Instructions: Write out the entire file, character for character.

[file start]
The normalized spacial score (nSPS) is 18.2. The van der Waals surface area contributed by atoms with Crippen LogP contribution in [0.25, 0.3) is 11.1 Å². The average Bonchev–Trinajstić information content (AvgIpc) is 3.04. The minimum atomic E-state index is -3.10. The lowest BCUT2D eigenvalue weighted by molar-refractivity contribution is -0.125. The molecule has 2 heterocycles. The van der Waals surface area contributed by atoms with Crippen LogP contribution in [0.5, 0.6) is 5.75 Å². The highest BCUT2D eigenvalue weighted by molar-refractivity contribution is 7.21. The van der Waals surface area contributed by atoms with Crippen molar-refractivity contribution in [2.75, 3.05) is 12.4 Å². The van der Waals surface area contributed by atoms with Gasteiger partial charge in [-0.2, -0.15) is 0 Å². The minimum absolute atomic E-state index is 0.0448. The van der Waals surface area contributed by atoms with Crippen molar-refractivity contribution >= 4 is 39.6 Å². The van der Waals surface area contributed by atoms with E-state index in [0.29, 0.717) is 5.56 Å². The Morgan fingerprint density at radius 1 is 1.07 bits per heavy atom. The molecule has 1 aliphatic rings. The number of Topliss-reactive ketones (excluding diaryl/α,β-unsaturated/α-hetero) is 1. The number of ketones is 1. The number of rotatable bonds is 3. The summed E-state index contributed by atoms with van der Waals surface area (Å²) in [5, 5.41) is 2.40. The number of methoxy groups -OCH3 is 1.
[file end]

The normalized spacial score (nSPS) is 18.2. The van der Waals surface area contributed by atoms with Crippen LogP contribution in [0.25, 0.3) is 11.1 Å². The average Bonchev–Trinajstić information content (AvgIpc) is 3.04. The minimum atomic E-state index is -3.10. The lowest BCUT2D eigenvalue weighted by molar-refractivity contribution is -0.125. The molecule has 2 heterocycles. The van der Waals surface area contributed by atoms with Crippen LogP contribution in [0.5, 0.6) is 5.75 Å². The highest BCUT2D eigenvalue weighted by molar-refractivity contribution is 7.21. The van der Waals surface area contributed by atoms with Crippen molar-refractivity contribution in [2.75, 3.05) is 12.4 Å². The van der Waals surface area contributed by atoms with Gasteiger partial charge in [-0.2, -0.15) is 0 Å². The minimum absolute atomic E-state index is 0.0448. The van der Waals surface area contributed by atoms with Crippen molar-refractivity contribution >= 4 is 39.6 Å². The van der Waals surface area contributed by atoms with E-state index in [0.29, 0.717) is 5.56 Å². The Morgan fingerprint density at radius 1 is 1.07 bits per heavy atom. The molecule has 1 aliphatic rings. The number of Topliss-reactive ketones (excluding diaryl/α,β-unsaturated/α-hetero) is 1. The number of ketones is 1. The number of rotatable bonds is 3. The summed E-state index contributed by atoms with van der Waals surface area (Å²) in [5, 5.41) is 2.40. The number of methoxy groups -OCH3 is 1.